Keeping Time Under the Midnight Sun: Behavioral and Plasma Melatonin Profiles of Free-Living Lapland Longspurs (Calcarius lapponicus) During the Arctic Summer
Article first published online: 9 OCT 2012
Copyright © 2012 Wiley Periodicals, Inc.
Journal of Experimental Zoology Part A: Ecological Genetics and Physiology
Volume 319, Issue 1, pages 10–22, January 2013
How to Cite
2012. Keeping time under the midnight sun: Behavioral and plasma melatonin profiles of free-living Lapland longspurs (Calcarius lapponicus) during the arctic summer J. Exp. Zool. 319A:10–22., , , .
- Issue published online: 18 DEC 2012
- Article first published online: 9 OCT 2012
- Manuscript Accepted: 10 SEP 2012
- Manuscript Revised: 12 AUG 2012
- Manuscript Received: 1 JUN 2012
- National Science Foundation. Grant Number: OPP 0817635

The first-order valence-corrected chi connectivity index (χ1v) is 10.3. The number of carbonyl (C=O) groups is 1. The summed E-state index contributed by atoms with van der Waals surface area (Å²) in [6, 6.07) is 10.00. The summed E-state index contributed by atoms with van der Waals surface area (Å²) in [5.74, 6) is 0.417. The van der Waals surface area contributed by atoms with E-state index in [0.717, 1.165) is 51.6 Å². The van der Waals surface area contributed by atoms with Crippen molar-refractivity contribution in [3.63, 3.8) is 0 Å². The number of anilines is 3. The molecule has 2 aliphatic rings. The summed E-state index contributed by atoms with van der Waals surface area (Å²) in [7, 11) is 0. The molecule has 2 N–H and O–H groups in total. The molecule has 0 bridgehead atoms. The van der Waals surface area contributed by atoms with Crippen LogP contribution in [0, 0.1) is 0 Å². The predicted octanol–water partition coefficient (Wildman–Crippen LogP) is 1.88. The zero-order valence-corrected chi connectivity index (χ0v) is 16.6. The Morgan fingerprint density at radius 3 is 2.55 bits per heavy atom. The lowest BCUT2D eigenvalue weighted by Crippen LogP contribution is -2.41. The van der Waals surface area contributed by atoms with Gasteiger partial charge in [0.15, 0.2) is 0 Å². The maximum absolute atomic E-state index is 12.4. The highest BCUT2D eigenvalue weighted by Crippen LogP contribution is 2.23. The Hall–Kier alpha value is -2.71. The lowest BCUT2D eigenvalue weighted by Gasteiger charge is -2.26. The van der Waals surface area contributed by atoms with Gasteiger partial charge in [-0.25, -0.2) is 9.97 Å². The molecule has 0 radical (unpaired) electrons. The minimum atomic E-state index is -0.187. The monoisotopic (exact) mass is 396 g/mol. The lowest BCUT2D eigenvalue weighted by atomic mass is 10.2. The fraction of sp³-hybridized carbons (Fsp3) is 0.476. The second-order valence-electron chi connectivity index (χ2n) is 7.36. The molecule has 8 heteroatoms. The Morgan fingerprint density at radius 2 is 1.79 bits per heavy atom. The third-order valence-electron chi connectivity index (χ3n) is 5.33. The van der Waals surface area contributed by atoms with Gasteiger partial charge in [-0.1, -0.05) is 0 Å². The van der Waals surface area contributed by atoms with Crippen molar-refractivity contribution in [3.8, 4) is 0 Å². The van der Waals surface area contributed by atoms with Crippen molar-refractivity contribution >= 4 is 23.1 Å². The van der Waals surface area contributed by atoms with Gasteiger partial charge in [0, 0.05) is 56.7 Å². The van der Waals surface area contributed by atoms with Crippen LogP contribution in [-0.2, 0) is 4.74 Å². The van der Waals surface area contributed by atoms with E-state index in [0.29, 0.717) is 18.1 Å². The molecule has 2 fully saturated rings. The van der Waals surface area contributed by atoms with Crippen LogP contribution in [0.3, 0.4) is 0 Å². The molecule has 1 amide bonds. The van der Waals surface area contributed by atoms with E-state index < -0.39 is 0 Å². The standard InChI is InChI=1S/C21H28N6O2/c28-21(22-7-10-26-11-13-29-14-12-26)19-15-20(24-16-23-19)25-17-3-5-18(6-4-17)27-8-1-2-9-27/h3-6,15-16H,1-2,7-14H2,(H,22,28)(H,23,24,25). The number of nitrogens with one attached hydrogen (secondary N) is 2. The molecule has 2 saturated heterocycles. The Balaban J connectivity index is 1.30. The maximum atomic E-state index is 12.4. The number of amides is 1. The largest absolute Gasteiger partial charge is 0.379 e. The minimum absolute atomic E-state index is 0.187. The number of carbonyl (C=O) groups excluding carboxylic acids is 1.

Polar environments are characterized by discrete periods of continuous light or darkness during the summer and winter months, respectively. Because the light/dark cycle serves as the primary Zeitgeber to synchronize rhythms of most organisms, its seasonal absence in polar regions poses challenges to the circadian organization of organisms that reside in these environments. Although some species become arrhythmic, others, such as migratory songbirds, are able to maintain an intact diurnal rhythm during polar summer. This suggests that birds may switch to alternative environmental cues, such as daily changes in light intensity and ambient temperature, which may have the potential to reset the biological clock. However, identifying the low-amplitude Zeitgeber that synchronizes rhythms in free-living polar-dwelling animals has been difficult to demonstrate. In this study, we measured behavioral and melatonin profiles of free-living Lapland longspurs (Calcarius lapponicus) near Barrow, Alaska (71°N) during the continuous daylight of summer in the Arctic. Diel cycles in activity and male singing were apparent throughout the polar day with a quiescence period of 4–5 hr starting around 24:00 Alaska Daylight Time. This inactivity corresponded with elevated melatonin profiles. In contrast, territorial aggression of males in response to a conspecific intruder was not dependent upon time-of-day. Diel changes in light intensity and ambient temperature were negatively associated with daily melatonin profiles after taking into account time-of-day effects. These results suggest that photic and thermal cues may act either as alternative Zeitgeber cues, or possibly masking agents. Distinguishing between these two possibilities will require further study. J. Exp. Zool. 319A:10–22, 2013. © 2012 Wiley Periodicals, Inc.